My Aunt Rose, now deceased, in her late 80s was at her annual physical. Her doctor was checking her ears, when he asked, "Rose, why do you have a suppository in your ear?" To which she replied, "Now I know where to find my hearing aid."
 

RSteve

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As a result it becomes awkward and difficult to understand conversations in a room with background noise.
With a lot of background noise, I have to be looking directly at the person talking to me.
 

Mikem

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Working on airplanes (both radial engines and turbines) for forty plus years hasn't done my hearing any favors (even with wearing ear plugs and muffs). I too suffer from tinnitus but it seems to come and go. If there is any background noise I don't seem to notice the ringing as much. My Son tends to mumble and speak very softly which drives not only me but his Mom and Wife crazy. LOL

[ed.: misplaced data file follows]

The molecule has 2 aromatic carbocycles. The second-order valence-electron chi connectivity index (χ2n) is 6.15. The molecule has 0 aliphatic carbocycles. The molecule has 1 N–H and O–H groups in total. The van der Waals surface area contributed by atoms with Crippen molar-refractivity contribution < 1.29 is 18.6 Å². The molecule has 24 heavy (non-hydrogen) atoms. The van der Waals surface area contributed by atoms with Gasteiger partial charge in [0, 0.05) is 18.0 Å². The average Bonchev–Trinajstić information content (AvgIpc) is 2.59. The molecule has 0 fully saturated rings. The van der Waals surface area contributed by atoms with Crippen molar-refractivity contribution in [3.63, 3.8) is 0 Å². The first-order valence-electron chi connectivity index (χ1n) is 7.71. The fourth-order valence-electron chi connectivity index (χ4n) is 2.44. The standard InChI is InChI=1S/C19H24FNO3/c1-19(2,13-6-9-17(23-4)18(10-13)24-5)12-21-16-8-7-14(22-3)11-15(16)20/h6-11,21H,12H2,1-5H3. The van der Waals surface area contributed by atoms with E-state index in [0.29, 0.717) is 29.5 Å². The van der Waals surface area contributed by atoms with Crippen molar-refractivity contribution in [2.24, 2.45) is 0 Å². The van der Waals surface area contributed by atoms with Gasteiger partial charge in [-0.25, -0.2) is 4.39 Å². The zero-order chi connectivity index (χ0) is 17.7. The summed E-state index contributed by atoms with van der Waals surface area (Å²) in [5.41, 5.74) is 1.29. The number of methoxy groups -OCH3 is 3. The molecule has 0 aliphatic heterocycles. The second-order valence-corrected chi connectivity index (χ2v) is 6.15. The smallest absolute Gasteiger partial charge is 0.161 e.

Lee Pattison

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In the late 1980s a otolaryngologist told me that I stood a good chance of becoming profoundly deaf. Much of the problem originated from my 15 months in Vietnam in '68-'69. I also suffer from tinnitus. When I have tried to use hearing aids, the normal ringing in my ears becomes unbearable. My late wife was unknowingly quite unsympathetic. When I'd ask her to repeat something she'd said, she's bark out, "I told you...."
This comes to mind because yesterday my older (42) daughter dropped by my house before going to visit a friend who is dealing with a re-occurrence of cancer. Because I have a cold, my daughter wore a mask, as a precautionary measure, so as not to pass my cold on to her friend.